Next day dawned bright and clear which was perfect for our day trip to Whitby in North Yorkshire situated at the mouth of the River Esk and looking out on the North Sea. Two major attractions had drawn us here – Whitby Abbey and its association with Bram Stoker’s Dracula and also the Captain Cook connection. The ruins of Whitby Abbey are impressive indeed especially given their location on the headland dominating the landscape. It is very atmospheric and we saw it on a clear bright morning – it would be rather stunning late in the afternoon with the sun setting. Cue stunning photos ( of the morning variety)

Whitby was also where Captain Cook learned his seamanship apparently. Guess we Aussies have Whitby to thank for being discovered? It was a very pleasant walk around with an old fashioned row of amusement parlours on one side of the street and the harbour full of boats on the other with clear evidence they catch a lot of oysters around here. Whitby is also well renowoned as a place for Goths to aggregate but on this booteeful day it was all flip flops and ice creams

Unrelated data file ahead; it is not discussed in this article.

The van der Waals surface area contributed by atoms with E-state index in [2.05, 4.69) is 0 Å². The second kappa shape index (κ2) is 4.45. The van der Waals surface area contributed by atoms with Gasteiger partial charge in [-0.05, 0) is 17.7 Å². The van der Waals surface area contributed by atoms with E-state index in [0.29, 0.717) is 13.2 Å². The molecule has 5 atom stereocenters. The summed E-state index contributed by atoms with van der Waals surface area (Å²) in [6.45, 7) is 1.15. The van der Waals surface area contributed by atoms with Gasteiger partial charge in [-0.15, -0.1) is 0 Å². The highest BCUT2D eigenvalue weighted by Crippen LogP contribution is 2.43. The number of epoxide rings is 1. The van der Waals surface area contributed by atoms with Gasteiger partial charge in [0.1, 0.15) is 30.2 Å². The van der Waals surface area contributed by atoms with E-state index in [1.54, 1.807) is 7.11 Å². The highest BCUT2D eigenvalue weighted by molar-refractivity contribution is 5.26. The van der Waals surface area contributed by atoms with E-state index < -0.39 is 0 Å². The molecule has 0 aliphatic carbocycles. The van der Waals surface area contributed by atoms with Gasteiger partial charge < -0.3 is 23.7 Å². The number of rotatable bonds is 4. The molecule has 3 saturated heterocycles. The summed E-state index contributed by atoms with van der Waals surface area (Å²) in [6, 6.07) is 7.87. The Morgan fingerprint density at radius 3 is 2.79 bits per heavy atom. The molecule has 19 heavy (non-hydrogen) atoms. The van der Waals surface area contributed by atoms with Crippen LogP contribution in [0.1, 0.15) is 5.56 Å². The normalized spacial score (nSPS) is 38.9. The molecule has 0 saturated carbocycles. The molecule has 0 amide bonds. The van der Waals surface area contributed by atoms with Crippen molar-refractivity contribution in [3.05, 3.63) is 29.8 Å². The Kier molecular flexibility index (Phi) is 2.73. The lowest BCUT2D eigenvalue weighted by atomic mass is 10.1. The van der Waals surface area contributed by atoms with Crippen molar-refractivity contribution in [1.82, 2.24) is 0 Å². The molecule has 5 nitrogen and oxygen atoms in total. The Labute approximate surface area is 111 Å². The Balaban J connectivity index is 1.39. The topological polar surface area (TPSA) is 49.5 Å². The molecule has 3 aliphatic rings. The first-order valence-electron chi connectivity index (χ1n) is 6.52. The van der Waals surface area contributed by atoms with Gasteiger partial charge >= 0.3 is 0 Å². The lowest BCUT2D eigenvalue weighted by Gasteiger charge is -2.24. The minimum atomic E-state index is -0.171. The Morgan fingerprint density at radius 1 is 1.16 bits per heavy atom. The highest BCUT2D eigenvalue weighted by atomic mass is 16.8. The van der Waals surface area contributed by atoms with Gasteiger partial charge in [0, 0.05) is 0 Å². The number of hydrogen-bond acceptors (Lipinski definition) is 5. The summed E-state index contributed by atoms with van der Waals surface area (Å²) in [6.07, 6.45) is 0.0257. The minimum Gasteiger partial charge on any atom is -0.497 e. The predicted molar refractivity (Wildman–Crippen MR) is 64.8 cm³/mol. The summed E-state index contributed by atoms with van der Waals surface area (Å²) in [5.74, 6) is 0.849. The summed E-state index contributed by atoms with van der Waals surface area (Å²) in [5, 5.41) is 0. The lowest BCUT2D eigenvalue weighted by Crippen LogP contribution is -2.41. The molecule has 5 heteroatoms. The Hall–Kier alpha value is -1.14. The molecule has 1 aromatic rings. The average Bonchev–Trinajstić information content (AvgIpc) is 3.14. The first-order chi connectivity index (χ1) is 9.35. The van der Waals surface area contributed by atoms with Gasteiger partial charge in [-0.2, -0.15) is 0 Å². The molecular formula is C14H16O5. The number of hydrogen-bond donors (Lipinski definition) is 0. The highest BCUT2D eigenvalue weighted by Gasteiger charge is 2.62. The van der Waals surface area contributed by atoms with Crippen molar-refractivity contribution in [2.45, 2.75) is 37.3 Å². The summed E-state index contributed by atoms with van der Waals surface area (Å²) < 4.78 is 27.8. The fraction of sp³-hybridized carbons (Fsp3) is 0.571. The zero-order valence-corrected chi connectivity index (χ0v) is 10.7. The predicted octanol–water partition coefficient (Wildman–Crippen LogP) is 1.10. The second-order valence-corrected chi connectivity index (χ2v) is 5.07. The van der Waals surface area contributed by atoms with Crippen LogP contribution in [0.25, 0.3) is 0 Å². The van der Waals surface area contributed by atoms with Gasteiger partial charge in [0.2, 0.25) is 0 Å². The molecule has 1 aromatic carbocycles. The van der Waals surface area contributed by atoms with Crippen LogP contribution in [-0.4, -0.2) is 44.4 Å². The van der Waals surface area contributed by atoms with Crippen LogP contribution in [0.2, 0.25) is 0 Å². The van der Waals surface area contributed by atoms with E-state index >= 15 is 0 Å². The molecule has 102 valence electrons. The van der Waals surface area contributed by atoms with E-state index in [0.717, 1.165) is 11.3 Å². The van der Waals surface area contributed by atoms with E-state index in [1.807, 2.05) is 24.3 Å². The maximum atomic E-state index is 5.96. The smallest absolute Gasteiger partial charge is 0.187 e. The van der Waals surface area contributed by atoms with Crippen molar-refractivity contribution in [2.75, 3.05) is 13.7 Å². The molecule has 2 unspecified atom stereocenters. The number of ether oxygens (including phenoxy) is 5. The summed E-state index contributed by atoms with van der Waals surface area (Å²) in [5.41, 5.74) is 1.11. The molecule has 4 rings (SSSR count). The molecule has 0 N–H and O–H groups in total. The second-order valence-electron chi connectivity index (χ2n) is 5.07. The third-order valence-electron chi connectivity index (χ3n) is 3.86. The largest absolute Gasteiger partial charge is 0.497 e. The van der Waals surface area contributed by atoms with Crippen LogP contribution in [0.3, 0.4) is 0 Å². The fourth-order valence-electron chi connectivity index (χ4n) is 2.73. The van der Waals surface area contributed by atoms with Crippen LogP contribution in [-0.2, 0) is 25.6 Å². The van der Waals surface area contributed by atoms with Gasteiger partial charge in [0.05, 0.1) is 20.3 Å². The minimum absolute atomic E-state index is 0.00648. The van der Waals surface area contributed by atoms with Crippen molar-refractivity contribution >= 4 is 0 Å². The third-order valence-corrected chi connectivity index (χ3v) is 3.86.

Next day it was time to discover some Moors. They even had a Moors centre devoted to this. Maybe just another excuse to charge us for some parking?? It was a pleasant walk around on another pleasant day but there was nothing special here and certainly no werewolves lurking. Perhaps we needed to come back at night. perhaps we needed to find a Pub stat.

At least I was able to catch a rare glimpse of 3 Beavers together